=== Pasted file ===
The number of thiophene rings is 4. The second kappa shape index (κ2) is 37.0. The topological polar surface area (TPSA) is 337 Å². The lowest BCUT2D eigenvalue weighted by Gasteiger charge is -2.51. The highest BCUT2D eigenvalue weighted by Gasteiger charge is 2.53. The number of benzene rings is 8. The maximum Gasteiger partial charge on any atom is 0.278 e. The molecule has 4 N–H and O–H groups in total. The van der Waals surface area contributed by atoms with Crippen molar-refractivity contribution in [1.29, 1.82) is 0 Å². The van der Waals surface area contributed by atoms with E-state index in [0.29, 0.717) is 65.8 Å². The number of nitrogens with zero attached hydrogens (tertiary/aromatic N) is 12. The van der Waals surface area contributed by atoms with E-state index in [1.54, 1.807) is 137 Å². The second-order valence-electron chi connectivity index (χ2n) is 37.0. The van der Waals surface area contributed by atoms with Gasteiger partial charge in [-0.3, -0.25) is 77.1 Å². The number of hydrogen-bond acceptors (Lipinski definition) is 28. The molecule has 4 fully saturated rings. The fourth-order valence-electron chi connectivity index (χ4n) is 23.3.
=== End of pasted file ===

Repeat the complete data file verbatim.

The number of thiophene rings is 4. The second kappa shape index (κ2) is 37.0. The topological polar surface area (TPSA) is 337 Å². The lowest BCUT2D eigenvalue weighted by Gasteiger charge is -2.51. The highest BCUT2D eigenvalue weighted by Gasteiger charge is 2.53. The number of benzene rings is 8. The maximum Gasteiger partial charge on any atom is 0.278 e. The molecule has 4 N–H and O–H groups in total. The van der Waals surface area contributed by atoms with Crippen molar-refractivity contribution in [1.29, 1.82) is 0 Å². The van der Waals surface area contributed by atoms with E-state index in [0.29, 0.717) is 65.8 Å². The number of nitrogens with zero attached hydrogens (tertiary/aromatic N) is 12. The van der Waals surface area contributed by atoms with E-state index in [1.54, 1.807) is 137 Å². The second-order valence-electron chi connectivity index (χ2n) is 37.0. The van der Waals surface area contributed by atoms with Gasteiger partial charge in [-0.3, -0.25) is 77.1 Å². The number of hydrogen-bond acceptors (Lipinski definition) is 28. The molecule has 4 fully saturated rings. The fourth-order valence-electron chi connectivity index (χ4n) is 23.3.